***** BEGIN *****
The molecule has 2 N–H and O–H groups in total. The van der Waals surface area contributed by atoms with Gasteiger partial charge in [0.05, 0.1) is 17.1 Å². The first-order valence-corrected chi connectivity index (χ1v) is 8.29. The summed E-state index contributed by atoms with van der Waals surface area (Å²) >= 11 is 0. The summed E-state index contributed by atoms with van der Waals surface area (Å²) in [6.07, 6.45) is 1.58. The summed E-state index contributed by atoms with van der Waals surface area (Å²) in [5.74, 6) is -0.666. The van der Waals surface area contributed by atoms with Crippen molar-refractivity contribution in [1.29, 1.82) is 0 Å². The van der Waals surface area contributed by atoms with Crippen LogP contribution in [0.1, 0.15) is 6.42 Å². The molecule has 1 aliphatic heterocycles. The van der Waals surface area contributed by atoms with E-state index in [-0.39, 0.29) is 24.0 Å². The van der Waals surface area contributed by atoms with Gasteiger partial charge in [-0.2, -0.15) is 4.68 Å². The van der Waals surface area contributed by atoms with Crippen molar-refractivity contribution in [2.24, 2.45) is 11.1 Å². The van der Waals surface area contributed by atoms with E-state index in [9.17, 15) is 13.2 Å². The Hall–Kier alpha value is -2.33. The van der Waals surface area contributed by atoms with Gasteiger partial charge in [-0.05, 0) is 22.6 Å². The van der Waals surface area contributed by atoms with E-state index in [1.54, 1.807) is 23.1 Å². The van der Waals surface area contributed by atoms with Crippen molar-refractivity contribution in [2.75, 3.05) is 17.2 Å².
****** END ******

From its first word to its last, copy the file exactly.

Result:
The molecule has 2 N–H and O–H groups in total. The van der Waals surface area contributed by atoms with Gasteiger partial charge in [0.05, 0.1) is 17.1 Å². The first-order valence-corrected chi connectivity index (χ1v) is 8.29. The summed E-state index contributed by atoms with van der Waals surface area (Å²) >= 11 is 0. The summed E-state index contributed by atoms with van der Waals surface area (Å²) in [6.07, 6.45) is 1.58. The summed E-state index contributed by atoms with van der Waals surface area (Å²) in [5.74, 6) is -0.666. The van der Waals surface area contributed by atoms with Crippen molar-refractivity contribution in [1.29, 1.82) is 0 Å². The van der Waals surface area contributed by atoms with Crippen LogP contribution in [0.1, 0.15) is 6.42 Å². The molecule has 1 aliphatic heterocycles. The van der Waals surface area contributed by atoms with E-state index in [-0.39, 0.29) is 24.0 Å². The van der Waals surface area contributed by atoms with Gasteiger partial charge in [-0.2, -0.15) is 4.68 Å². The van der Waals surface area contributed by atoms with Crippen molar-refractivity contribution in [2.24, 2.45) is 11.1 Å². The van der Waals surface area contributed by atoms with E-state index in [9.17, 15) is 13.2 Å². The Hall–Kier alpha value is -2.33. The van der Waals surface area contributed by atoms with Gasteiger partial charge in [-0.05, 0) is 22.6 Å². The van der Waals surface area contributed by atoms with E-state index in [1.54, 1.807) is 23.1 Å². The van der Waals surface area contributed by atoms with Crippen molar-refractivity contribution in [2.75, 3.05) is 17.2 Å².